Cookies on this website

We use cookies to ensure that we give you the best experience on our website. If you click 'Accept all cookies' we'll assume that you are happy to receive all cookies and you won't see this message again. If you click 'Reject all non-essential cookies' only necessary cookies providing core functionality such as security, network management, and accessibility will be enabled. Click 'Find out more' for information on how to change your cookie settings.


Alexandra Hendry

NIHR and Castang Foundation Advanced Fellow

My research focuses on developing ways to identify and help children most likely to struggle with executive functions – the thinking and regulation skills that help us to plan, solve problems and control our impulses. I lead the START (Supporting Toddlers with a family history of autism/ADHD to develop strong Attention, Regulation and Thinking skills) early intervention programme ( I also collaborate on the Oxford Early Executive Functions project – a longitudinal study of attention and executive function development from 10 months to preschool age – and the Social Distancing and Development Study – which aims to understand the impact of Covid-19 lockdowns on early language and cognitive development.

I completed my PhD at the Institute of Psychiatry, Psychology & Neuroscience, King’s College London where I investigated the early development of executive functions and attentional control skills in infants with an increased likelihood of developing autism and/or Attention Deficit Hyperactivity Disorder (ADHD), because they have an older sibling already with a diagnosis. This work was part of the ongoing STAARS project ( Both autism and ADHD have been linked to increased difficulties with executive functions but little is understood about the early development of executive functions in these populations, in part because it is so difficult to measure in very young children. A core part of my research was developing new ways of measuring executive functions in toddlers, who are limited in terms of their ability to understand complex instructions. My measures include ‘eye-tracking’ tasks which enable us to record exactly where, and for how long, toddlers look at different images on a screen, problem-solving games and touchscreen tasks.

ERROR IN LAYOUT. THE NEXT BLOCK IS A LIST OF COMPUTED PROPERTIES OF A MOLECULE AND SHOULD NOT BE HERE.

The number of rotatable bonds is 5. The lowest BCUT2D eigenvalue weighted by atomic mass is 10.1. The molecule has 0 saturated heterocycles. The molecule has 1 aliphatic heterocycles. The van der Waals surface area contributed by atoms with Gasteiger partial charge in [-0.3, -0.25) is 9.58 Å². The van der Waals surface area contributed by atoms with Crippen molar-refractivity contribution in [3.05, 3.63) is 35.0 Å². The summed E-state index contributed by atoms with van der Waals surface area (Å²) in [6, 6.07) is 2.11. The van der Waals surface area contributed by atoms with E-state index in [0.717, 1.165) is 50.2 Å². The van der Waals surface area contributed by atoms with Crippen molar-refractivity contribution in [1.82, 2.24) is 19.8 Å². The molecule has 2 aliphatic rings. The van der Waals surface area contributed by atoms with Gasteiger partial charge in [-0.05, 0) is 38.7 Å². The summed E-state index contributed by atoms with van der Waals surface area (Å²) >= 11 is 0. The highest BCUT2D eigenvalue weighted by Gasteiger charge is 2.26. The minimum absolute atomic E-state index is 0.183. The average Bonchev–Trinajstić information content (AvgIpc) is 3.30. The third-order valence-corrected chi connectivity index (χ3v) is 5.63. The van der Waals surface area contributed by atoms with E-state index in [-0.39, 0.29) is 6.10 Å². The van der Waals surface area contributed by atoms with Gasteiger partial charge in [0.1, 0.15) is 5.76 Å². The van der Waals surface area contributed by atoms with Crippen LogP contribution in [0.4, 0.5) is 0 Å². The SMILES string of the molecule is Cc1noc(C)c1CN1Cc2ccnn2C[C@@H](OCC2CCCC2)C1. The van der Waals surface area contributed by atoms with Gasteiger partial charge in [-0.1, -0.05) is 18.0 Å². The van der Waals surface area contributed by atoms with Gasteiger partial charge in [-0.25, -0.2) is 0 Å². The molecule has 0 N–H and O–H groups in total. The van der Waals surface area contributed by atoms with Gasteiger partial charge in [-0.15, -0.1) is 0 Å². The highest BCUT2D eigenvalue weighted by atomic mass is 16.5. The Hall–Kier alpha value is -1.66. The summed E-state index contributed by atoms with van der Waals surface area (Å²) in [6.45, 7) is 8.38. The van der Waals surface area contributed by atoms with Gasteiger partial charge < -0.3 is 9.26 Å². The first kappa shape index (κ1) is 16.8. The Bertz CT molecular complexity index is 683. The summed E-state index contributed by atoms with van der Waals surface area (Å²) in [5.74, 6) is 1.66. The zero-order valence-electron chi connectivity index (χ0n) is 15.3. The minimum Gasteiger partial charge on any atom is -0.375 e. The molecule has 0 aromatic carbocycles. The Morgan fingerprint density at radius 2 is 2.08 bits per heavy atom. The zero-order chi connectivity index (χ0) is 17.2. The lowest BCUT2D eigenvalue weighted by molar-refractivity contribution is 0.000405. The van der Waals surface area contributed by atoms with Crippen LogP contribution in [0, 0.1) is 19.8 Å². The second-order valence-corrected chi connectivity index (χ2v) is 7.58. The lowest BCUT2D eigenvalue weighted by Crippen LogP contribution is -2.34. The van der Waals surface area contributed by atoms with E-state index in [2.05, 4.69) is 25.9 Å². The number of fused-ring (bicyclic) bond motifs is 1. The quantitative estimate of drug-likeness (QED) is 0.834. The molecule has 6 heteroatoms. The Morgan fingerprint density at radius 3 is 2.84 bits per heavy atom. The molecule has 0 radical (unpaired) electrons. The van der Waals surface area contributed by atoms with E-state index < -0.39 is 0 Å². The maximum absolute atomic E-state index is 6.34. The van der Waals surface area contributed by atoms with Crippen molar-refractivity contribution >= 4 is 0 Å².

In January 2018, I joined the Department of Experimental Psychology at the University of Oxford to work on a project investigating executive functions from infancy into early childhood, led by Dr Karla Holmboe. In this project we are developing new games and tasks to measure executive functions in infants as young as 10 months.

In 2021 I was awarded an Advanced Fellowship from the NIHR to develop and pilot the START early intervention programme. The aim of the START programme is to support all children to thrive, whether they are neurodivergent (i.e. autistic/ADHD) or neurotypical (have no developmental conditions).